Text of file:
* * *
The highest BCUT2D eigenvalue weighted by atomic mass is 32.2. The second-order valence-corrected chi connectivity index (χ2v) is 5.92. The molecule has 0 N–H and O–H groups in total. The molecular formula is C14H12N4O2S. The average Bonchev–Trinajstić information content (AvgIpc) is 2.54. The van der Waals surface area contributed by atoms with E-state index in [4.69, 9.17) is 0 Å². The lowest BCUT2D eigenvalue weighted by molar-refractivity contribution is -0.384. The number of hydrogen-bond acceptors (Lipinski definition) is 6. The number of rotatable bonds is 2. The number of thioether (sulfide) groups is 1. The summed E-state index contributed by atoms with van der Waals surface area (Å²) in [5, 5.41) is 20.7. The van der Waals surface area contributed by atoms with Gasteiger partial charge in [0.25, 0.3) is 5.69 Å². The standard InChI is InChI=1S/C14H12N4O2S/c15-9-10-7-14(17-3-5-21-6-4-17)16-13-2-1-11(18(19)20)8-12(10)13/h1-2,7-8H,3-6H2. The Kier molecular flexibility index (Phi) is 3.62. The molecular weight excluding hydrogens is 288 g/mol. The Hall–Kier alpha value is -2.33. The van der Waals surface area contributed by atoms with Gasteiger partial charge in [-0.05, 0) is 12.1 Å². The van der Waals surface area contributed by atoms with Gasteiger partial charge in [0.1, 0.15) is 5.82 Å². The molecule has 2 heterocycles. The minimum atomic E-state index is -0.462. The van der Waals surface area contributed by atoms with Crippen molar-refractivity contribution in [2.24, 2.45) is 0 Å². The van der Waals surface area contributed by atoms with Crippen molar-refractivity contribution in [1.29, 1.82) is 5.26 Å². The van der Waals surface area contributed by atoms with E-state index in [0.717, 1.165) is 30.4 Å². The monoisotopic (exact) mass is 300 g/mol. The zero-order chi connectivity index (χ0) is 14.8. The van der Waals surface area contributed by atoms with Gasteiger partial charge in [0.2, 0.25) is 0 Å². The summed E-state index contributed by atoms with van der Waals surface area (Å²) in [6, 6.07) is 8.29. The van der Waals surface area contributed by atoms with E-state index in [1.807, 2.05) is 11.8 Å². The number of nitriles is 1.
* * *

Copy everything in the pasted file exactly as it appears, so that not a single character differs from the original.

The highest BCUT2D eigenvalue weighted by atomic mass is 32.2. The second-order valence-corrected chi connectivity index (χ2v) is 5.92. The molecule has 0 N–H and O–H groups in total. The molecular formula is C14H12N4O2S. The average Bonchev–Trinajstić information content (AvgIpc) is 2.54. The van der Waals surface area contributed by atoms with E-state index in [4.69, 9.17) is 0 Å². The lowest BCUT2D eigenvalue weighted by molar-refractivity contribution is -0.384. The number of hydrogen-bond acceptors (Lipinski definition) is 6. The number of rotatable bonds is 2. The number of thioether (sulfide) groups is 1. The summed E-state index contributed by atoms with van der Waals surface area (Å²) in [5, 5.41) is 20.7. The van der Waals surface area contributed by atoms with Gasteiger partial charge in [0.25, 0.3) is 5.69 Å². The standard InChI is InChI=1S/C14H12N4O2S/c15-9-10-7-14(17-3-5-21-6-4-17)16-13-2-1-11(18(19)20)8-12(10)13/h1-2,7-8H,3-6H2. The Kier molecular flexibility index (Phi) is 3.62. The molecular weight excluding hydrogens is 288 g/mol. The Hall–Kier alpha value is -2.33. The van der Waals surface area contributed by atoms with Gasteiger partial charge in [-0.05, 0) is 12.1 Å². The van der Waals surface area contributed by atoms with Gasteiger partial charge in [0.1, 0.15) is 5.82 Å². The molecule has 2 heterocycles. The minimum atomic E-state index is -0.462. The van der Waals surface area contributed by atoms with Crippen molar-refractivity contribution in [2.24, 2.45) is 0 Å². The van der Waals surface area contributed by atoms with Crippen molar-refractivity contribution in [1.29, 1.82) is 5.26 Å². The van der Waals surface area contributed by atoms with E-state index in [0.717, 1.165) is 30.4 Å². The monoisotopic (exact) mass is 300 g/mol. The zero-order chi connectivity index (χ0) is 14.8. The van der Waals surface area contributed by atoms with Gasteiger partial charge in [0.2, 0.25) is 0 Å². The summed E-state index contributed by atoms with van der Waals surface area (Å²) in [6, 6.07) is 8.29. The van der Waals surface area contributed by atoms with E-state index in [1.807, 2.05) is 11.8 Å². The number of nitriles is 1.